Debris washed up near Madagascar and what authorities believe could be from the missing Malaysian Airliner of flight MH370.
The 2 meter long piece of wreckage, which seemed to be part of a wing, was found by people cleaning up a beach in La Reunion, east of Madagascar.
One witness said: ‘It was covered in shells, so one would say it had been in the water a long time.’
A code was found on the wing piece, and authorities are checking with Boeing at this time to confirm that this could be a piece of the missing flight MH370.
Malaysia Airlines Flight 370 (MH370/MAS370) was a scheduled international passenger flight that disappeared on 8 March 2014, while flying from Kuala Lumpur International Airport near Kuala Lumpur, Malaysia, to Beijing Capital International Airport in Beijing, China.
Flight 370 last made voice contact with air traffic control at 01:19 MYT (17:19 UTC, 7 March) when it was over the South China Sea, less than an hour after takeoff. The aircraft disappeared from air traffic controllers’ radar screens at 01:21. Malaysian military radar continued to track Flight 370 as it deviated from its planned flight path and crossed the Malay Peninsula.
Flight 370 left the range of Malaysian military radar at 02:22 while over the Andaman Sea, 200 nautical miles (370 km; 230 mi) northwest of Penang in northwestern Malaysia.The aircraft, a Boeing 777-200ER, was carrying 12 Malaysian crew members and 227 passengers from 15 nations.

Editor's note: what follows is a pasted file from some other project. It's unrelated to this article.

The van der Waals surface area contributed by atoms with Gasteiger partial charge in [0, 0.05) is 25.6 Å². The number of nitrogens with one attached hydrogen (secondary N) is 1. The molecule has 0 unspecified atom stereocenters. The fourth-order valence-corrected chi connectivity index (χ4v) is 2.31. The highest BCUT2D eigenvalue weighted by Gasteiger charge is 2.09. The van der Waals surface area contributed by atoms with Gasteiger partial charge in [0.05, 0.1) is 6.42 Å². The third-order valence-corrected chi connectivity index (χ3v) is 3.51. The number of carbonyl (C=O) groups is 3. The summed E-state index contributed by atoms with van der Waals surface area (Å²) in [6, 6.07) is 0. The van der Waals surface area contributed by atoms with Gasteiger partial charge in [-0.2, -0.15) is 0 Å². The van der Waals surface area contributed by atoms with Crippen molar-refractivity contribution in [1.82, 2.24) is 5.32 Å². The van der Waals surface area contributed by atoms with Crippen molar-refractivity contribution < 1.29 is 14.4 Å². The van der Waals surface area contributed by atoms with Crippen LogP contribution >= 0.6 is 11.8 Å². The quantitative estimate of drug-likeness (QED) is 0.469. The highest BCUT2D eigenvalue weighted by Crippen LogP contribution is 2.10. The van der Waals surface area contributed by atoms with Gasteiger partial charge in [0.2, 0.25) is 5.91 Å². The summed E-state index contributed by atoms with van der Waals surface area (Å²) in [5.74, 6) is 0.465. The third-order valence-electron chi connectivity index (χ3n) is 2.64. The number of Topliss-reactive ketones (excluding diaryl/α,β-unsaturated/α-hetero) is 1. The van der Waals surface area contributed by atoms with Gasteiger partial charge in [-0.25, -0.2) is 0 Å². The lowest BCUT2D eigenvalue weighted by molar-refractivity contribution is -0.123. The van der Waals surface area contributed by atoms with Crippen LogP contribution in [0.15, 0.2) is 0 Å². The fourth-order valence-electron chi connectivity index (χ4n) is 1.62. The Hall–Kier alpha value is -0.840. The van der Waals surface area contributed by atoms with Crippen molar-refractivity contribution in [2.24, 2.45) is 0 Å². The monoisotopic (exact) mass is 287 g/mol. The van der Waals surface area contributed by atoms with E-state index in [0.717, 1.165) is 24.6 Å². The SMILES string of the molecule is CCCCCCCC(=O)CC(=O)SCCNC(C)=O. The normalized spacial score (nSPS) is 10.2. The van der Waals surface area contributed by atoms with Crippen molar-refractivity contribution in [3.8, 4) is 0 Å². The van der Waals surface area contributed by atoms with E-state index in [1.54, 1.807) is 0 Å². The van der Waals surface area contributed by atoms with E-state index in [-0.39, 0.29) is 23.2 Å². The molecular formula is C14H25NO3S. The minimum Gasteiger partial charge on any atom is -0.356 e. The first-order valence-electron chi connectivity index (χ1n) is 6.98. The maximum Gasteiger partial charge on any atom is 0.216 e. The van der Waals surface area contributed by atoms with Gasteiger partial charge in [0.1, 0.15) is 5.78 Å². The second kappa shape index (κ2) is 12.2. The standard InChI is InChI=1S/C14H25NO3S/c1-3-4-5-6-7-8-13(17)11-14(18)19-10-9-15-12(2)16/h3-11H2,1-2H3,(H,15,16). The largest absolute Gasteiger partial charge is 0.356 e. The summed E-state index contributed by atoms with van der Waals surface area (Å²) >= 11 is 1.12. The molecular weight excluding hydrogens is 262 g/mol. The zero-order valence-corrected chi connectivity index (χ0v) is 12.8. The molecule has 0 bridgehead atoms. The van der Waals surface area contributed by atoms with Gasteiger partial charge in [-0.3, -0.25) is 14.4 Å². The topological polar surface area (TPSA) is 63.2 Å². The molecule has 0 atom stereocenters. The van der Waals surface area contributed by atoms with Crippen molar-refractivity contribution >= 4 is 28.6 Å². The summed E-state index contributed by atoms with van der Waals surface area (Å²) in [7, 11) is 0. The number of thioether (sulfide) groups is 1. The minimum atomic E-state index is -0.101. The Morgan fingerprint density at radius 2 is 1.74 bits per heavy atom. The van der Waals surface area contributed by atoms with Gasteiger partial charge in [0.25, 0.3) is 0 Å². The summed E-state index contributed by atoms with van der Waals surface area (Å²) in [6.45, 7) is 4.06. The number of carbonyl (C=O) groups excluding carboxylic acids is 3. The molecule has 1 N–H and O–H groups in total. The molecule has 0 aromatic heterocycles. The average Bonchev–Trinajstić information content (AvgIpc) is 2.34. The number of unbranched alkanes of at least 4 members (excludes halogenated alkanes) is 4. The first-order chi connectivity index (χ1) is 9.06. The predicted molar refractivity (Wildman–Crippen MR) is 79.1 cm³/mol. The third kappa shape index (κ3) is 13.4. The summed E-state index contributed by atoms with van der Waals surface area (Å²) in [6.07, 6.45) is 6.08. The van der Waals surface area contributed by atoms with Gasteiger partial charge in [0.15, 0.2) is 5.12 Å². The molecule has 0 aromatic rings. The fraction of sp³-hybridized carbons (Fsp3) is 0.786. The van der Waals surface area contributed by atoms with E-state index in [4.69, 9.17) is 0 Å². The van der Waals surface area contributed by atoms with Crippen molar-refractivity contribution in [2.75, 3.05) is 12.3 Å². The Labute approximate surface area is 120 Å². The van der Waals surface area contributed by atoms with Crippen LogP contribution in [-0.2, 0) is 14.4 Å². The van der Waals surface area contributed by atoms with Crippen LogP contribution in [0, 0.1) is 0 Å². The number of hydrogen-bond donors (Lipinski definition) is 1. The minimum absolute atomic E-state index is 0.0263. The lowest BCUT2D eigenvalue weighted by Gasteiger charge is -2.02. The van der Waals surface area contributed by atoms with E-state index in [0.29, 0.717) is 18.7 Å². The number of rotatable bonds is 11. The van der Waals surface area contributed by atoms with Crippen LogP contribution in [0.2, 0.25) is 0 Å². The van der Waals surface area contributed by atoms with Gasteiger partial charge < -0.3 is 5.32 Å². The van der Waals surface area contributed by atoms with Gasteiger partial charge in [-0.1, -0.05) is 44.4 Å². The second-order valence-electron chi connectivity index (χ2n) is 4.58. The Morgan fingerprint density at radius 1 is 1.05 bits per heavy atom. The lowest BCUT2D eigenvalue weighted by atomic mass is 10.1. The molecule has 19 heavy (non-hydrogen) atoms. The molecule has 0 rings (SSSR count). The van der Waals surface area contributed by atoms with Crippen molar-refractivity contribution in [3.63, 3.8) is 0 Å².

A multinational search effort began in the Gulf of Thailand and the South China Sea, where the flight’s signal was lost on secondary surveillance radar, and was soon extended to the Strait of Malacca and Andaman Sea. Analysis of satellite communications between the aircraft and Inmarsat’s satellite communications network concluded that the flight continued until at least 08:19 MYT and flew south into the southern Indian Ocean, although the precise location cannot be determined; Australia took charge of the search effort on 17 March, when the search shifted to the southern Indian Ocean. On 24 March 2014, the Malaysian government, noting that the final location determined by the satellite communication is far from any possible landing sites, concluded that “flight MH370 ended in the southern Indian Ocean.”
The current phase of the search is a comprehensive search of the seafloor about 1,800 kilometres (1,100 mi) southwest of Perth, Australia, which began in October 2014. Despite being the largest and most expensive search in aviation history, there has been no confirmation of any flight debris, resulting in speculations about its disappearance until now.
This story is still developing.